UPDATED 16:06 EDT / JUNE 10 2009

No New Universal Service Fund Rate Says NASUCA

[Editor’s note: This article comes from Ryan Womack, over at BroadbandCensus, a Washington D.C. based publication with embedded reporters and writers from inside the beltway, dedicated to covering the issues in and around broadband access and deployment.]

image The proposed increase in the consumer contributions to the the Universal Service Fund came under fire Tuesday from the National Association of State Utility Consumer Advocates.

“With high unemployment levels, foreclosures across the nation and everyone’s household budgets being stretched thin, we call on the FCC to reduce the proposed hike in the Universal Service Fund’s contribution level,” NASUCA President David Springe, said in a statement.  The proposed increase would bring the USF contribution to 12.9 percent of a users bill, compared with the previous high of 11.4 percent.

Every telephone user in the country pays into the USF whether they know it or not. Not a tax, the monies are deposited in a trust fund used to maintain and subsidize rural telephone service to places where it would otherwise be prohibitively expensive.

The USF is controlled by the Universal Service Administrative Company, and overseen by a joint board consisting of FCC and state-level commissioners.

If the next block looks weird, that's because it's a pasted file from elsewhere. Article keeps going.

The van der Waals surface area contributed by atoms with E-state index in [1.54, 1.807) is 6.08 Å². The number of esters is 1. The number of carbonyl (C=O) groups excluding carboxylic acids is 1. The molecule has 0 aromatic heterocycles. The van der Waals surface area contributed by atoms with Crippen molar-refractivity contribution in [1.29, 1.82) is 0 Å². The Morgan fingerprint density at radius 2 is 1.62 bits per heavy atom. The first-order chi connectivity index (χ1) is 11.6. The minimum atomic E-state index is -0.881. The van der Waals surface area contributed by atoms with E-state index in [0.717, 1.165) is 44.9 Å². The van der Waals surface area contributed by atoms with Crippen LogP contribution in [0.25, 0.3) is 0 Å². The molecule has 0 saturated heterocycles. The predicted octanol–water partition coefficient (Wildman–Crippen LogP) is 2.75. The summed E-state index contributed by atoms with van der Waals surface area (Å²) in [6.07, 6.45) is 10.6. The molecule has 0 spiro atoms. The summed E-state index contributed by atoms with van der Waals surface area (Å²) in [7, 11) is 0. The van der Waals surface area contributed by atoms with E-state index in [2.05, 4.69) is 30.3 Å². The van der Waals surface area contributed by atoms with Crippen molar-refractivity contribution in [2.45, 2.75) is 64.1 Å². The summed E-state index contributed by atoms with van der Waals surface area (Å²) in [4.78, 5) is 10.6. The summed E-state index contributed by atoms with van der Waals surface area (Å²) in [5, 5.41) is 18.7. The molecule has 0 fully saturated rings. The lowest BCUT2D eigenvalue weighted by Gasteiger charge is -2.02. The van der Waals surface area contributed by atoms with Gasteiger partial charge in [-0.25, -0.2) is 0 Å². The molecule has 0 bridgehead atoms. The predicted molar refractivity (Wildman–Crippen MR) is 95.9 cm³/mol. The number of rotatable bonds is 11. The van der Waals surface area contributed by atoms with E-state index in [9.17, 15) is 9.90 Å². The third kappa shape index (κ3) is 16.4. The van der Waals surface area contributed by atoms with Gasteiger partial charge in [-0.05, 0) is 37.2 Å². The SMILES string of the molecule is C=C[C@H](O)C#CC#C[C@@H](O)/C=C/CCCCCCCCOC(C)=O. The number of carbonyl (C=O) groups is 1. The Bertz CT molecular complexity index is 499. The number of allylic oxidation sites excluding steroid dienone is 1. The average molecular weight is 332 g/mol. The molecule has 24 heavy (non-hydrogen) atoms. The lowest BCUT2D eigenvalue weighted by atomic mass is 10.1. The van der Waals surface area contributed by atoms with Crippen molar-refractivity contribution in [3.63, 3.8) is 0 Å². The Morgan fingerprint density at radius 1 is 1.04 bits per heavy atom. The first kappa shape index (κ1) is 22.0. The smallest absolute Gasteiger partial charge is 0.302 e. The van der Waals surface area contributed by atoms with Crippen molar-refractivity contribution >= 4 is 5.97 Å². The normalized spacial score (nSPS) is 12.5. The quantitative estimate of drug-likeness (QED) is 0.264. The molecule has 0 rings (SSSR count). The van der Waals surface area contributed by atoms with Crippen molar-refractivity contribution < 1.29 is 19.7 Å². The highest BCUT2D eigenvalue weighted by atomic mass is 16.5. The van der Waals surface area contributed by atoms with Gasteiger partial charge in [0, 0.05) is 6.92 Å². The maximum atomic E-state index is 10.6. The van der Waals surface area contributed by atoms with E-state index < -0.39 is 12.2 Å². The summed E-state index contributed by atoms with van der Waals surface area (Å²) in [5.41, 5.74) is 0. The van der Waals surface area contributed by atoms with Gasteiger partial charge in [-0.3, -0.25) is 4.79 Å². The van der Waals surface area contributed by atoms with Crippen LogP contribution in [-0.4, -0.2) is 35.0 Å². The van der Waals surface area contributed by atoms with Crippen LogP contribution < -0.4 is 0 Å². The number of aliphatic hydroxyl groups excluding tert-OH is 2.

The fund has four main goals: ensure reasonable rates for all consumers, assist low-income families in telecommunications, enable rural health care companies telecommunication capabilities, and assist eligible schools and libraries in providing low-cost internet access.

image A pilot proposal floated last year by then-FCC Chairman Kevin Martin would expand two USF programs to provide broadband internet access to selected homes, using a $30 million trial system based on the current Life Line and Link Up programs. The proposal was endorsed by the National Association of Regulatory Utility Commissioners at its Winter meeting earlier this year.

With over $7 billion in the USF trust fund according to some estimates, NASUCA says the joint board can easily expend these available funds rather than increase carrier contributions.

While acknolwedging USF’s continued usefulness, Springe suggested the present “[struggle] with a national recession” means consumers needs should weigh heavier on the joint board’s recommendations.  “The goals of the universal service fund are extremely important, but to demand that consumers pay the highest contribution level in history is to hurt the very customers we are trying to help.”

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